E15: How can we empower the truth of ordinary people? (w/ Dana Cloud)

What is reality? Or rather, whose version of reality is empowered in society? This week, Alex and Calvin discuss these and other questions with Dr. Dana L. Cloud, Professor of Rhetoric & Communication and Director of Graduate Studies at Syracuse University, and author of Reality Bites: Rhetoric and the Circulation of Truth Claims in U.S. Political Culture. In her book, Cloud argues that fact-checking and rational argumentation are not effective persuasion strategies, and she suggests other ways of responding to the rise of white nationalism in the Trump era. As a critic, Cloud adopts an approach called rhetorical realism: examining discourse from marginalized groups’ perspectives and experiences in order to introduce new realities and truths, legitimize them, and position them strategically in the public sphere.

The episode opens with a discussion of academic freedom, as we analyze a timely address given by conservative activist Ben Shapiro at the University of Pittsburgh the night prior to our recording. Shapiro’s speech exemplifies how the ideograph of <free speech> is opportunistically used against university administrators by the far-right. Our conversation then moves to what Cloud calls “the Big 5” rhetorical strategies — affect/emotion, embodiment, narrative, myth, and spectacle. In using these aspects of discourse, the Left can exhibit fidelity to the experiences of ordinary people and, potentially, build a mass movement for social justice. Finally, Cloud reminds us that while we have all of these ways and more to call audiences to action, we must be aware of the unavoidable ideological and material constraints of contemporary U.S. rhetorical situations.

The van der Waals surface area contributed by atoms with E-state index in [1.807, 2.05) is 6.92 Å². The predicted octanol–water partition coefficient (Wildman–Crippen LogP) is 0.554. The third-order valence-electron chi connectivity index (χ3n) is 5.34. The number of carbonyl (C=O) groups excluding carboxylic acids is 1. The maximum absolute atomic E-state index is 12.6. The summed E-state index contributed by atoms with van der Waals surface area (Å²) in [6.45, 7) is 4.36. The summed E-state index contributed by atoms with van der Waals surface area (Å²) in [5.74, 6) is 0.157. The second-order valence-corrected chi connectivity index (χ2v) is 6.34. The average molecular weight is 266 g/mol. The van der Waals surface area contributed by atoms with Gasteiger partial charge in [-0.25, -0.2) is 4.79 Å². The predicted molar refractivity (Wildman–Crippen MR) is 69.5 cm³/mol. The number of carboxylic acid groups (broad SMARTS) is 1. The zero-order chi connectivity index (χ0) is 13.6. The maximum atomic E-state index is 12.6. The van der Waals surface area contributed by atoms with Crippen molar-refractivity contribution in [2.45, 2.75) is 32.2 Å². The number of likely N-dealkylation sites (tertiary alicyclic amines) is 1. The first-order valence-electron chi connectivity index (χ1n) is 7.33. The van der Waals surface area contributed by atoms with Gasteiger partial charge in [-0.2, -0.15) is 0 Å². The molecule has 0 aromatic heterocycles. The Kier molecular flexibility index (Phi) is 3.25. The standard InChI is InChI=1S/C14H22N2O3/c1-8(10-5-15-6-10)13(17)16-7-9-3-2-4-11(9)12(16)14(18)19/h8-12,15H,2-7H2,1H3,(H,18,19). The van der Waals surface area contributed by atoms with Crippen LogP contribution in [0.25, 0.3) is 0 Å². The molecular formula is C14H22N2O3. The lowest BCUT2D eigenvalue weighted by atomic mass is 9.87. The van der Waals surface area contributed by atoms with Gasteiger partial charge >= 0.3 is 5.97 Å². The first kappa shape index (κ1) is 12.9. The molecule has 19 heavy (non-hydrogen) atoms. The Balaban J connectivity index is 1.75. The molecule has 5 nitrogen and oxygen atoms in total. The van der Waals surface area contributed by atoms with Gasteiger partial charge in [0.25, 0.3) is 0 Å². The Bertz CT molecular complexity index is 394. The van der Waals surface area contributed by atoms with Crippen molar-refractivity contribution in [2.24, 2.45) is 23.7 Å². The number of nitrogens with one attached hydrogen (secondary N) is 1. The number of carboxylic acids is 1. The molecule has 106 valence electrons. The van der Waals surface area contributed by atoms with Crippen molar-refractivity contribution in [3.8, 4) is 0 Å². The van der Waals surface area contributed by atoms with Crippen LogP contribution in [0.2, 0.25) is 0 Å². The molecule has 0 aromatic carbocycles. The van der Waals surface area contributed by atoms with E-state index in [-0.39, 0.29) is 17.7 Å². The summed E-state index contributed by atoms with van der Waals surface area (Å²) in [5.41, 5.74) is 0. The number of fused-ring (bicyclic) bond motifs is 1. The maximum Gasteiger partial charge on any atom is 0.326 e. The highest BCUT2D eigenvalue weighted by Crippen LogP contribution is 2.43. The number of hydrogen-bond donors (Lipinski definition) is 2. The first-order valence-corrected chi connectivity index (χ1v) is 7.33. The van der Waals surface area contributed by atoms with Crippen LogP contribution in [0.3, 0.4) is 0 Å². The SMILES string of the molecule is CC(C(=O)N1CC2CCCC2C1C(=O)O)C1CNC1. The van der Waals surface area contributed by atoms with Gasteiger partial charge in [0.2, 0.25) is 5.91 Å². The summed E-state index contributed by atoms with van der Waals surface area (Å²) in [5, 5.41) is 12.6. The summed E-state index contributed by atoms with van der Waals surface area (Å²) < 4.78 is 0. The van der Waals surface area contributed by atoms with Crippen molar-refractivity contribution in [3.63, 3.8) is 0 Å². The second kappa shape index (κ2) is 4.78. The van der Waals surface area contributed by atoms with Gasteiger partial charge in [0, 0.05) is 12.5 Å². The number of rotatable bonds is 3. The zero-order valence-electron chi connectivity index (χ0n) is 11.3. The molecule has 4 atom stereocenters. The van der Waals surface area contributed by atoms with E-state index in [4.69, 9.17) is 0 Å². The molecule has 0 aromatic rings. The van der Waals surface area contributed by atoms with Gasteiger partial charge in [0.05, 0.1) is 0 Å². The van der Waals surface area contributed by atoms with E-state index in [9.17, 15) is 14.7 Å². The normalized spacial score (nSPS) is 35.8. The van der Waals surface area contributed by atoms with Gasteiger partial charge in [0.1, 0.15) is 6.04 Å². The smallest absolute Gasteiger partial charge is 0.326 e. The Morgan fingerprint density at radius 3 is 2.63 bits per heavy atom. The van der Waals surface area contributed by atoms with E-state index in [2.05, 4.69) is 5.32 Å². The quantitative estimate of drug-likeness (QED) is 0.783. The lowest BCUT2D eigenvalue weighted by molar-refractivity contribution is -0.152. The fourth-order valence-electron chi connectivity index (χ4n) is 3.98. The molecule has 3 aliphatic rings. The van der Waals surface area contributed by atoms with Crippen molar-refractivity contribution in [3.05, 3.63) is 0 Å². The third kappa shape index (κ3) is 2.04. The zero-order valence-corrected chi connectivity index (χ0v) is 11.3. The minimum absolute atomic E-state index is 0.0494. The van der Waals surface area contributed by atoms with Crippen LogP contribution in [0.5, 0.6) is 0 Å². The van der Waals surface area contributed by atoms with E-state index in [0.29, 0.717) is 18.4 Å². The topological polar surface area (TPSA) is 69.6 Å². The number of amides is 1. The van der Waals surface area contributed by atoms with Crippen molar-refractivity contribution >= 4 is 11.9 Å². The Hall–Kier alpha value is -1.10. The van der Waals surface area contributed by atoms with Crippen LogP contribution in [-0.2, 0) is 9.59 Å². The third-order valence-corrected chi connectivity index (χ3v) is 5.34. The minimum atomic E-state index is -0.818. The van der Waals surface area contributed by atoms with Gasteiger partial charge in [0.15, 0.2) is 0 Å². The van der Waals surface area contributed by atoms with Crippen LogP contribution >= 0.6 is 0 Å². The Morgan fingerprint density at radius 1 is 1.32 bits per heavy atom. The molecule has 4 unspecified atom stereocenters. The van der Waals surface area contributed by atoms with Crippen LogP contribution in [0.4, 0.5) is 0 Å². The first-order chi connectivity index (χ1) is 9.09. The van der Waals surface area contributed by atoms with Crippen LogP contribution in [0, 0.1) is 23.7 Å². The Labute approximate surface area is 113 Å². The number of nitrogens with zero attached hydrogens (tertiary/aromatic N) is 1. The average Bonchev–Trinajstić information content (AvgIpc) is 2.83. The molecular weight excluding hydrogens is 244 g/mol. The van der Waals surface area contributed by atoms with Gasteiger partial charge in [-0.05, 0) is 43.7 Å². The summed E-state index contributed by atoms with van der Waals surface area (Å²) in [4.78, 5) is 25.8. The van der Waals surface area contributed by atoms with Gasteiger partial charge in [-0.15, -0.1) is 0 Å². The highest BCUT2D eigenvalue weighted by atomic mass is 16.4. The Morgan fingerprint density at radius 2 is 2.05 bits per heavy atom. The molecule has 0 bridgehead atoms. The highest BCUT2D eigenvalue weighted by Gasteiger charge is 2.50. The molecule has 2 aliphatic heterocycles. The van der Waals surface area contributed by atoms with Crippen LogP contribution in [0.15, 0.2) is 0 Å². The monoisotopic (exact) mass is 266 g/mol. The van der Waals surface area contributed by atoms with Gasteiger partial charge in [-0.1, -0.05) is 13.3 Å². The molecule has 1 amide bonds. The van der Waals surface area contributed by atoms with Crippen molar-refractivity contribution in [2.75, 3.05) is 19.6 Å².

Works and Concepts Cited in this Episode:

Brennan, T. (2014). The Transmission of Affect. Cornell University Press.

Butler, J. (2002). Gender Trouble. Routledge.

Cloud, D. L. (1996). Hegemony or concordance? The rhetoric of tokenism in “Oprah” Oprah rags‐to‐riches biography. Critical Studies in Media Communication, 13(2), 115-137.

Cloud, D. L., Macek, S., & Aune, J. A. (2006). "The Limbo of Ethical Simulacra": A Reply to Ron Greene. Philosophy and Rhetoric, 39(1), 72-84.

Cloud, D. L., & Thomas, R. K. (2011). We Are the Union: Democratic Unionism and Dissent at Boeing. Urbana: University of Illinois Press.

Cloud, D. L., & Feyh, K. E. (2015). Reason in Revolt: Emotional Fidelity and Working Class Standpoint in the “Internationale”. Rhetoric Society Quarterly, 45(4), 300-323.

Cloud, D. L. (2018). Reality bites: Rhetoric and the Circulation of Truth Claims in U.S. Political Culture. Columbus: The Ohio State University Press.

Deleuze, G., & Guattari, F. (1988). A thousand plateaus: Capitalism and schizophrenia. Bloomsbury Publishing.

Edelman, M. (1988). Constructing the Political Spectacle. University of Chicago Press.

Fisher, W. R. (1985). The narrative paradigm: In the beginning. Journal of communication, 35(4), 74-89.

Fisher, W. R. (1986). Judging the Quality of Audiences and Narrative Rationality. Practical Reasoning in Human Affairs, 85-103.

Foucault, M. (2013). Archaeology of Knowledge. Routledge.

Fricker, M. (2007). Epistemic Injustice: Power and the Ethics of Knowing. Oxford University Press.

Gramsci, A., & Hoare, Q. (1971). Selections from the prison notebooks (Vol. 294). London: Lawrence and Wishart.

Greene, R. W. (1998). Another materialist rhetoric. Critical Studies in Media Communication, 15(1), 21-40.

Hardt, M., & Negri, A. (2001). Empire. Harvard University Press.

Hedges, C. (2009). Empire of illusion: The end of literacy and the triumph of spectacle. Knopf Canada.

Kelly, C. R., & Hoerl, K. E. (2012). Genesis in Hyperreality: Legitimizing Disingenuous Controversy at the Creation Museum. Argumentation and Advocacy,48(3), 123-141.

McNally, M., & Schwarzmantel, J. J. (2009). Gramsci and Global Politics: Hegemony and Resistance. London: Routledge.

Paine, T. (1792). Common Sense: Addressed to the Inhabitants of America. Philadelphia: W. & T. Bradford. [Full text available online at: https://www.bartleby.com/133/]

From left to right: Calvin Pollak, Dana Cloud, &amp; Alex Helberg

From left to right: Calvin Pollak, Dana Cloud, & Alex Helberg

Alex Helberg